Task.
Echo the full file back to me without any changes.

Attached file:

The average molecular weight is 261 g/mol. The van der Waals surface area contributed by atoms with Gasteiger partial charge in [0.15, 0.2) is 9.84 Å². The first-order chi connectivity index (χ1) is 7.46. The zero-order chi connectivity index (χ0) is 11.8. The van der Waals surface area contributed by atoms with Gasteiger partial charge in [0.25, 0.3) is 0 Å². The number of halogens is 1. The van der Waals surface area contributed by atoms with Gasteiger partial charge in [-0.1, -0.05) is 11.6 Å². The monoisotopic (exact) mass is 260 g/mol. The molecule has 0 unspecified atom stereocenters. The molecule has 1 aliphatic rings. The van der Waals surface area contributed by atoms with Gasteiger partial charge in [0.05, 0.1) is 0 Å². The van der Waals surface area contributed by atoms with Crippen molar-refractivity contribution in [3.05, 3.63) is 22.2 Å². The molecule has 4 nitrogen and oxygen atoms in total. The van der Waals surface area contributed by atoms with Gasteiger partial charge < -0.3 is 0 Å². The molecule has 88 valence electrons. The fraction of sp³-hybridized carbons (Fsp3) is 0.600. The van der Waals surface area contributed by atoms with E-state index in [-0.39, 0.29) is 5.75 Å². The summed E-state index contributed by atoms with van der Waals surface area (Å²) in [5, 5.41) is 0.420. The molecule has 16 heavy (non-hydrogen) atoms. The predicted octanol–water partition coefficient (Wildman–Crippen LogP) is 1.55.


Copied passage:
The average molecular weight is 261 g/mol. The van der Waals surface area contributed by atoms with Gasteiger partial charge in [0.15, 0.2) is 9.84 Å². The first-order chi connectivity index (χ1) is 7.46. The zero-order chi connectivity index (χ0) is 11.8. The van der Waals surface area contributed by atoms with Gasteiger partial charge in [0.25, 0.3) is 0 Å². The number of halogens is 1. The van der Waals surface area contributed by atoms with Gasteiger partial charge in [-0.1, -0.05) is 11.6 Å². The monoisotopic (exact) mass is 260 g/mol. The molecule has 0 unspecified atom stereocenters. The molecule has 1 aliphatic rings. The van der Waals surface area contributed by atoms with Gasteiger partial charge in [0.05, 0.1) is 0 Å². The van der Waals surface area contributed by atoms with Crippen molar-refractivity contribution in [3.05, 3.63) is 22.2 Å². The molecule has 4 nitrogen and oxygen atoms in total. The van der Waals surface area contributed by atoms with Gasteiger partial charge < -0.3 is 0 Å². The molecule has 88 valence electrons. The fraction of sp³-hybridized carbons (Fsp3) is 0.600. The van der Waals surface area contributed by atoms with E-state index in [-0.39, 0.29) is 5.75 Å². The summed E-state index contributed by atoms with van der Waals surface area (Å²) in [5, 5.41) is 0.420. The molecule has 16 heavy (non-hydrogen) atoms. The predicted octanol–water partition coefficient (Wildman–Crippen LogP) is 1.55.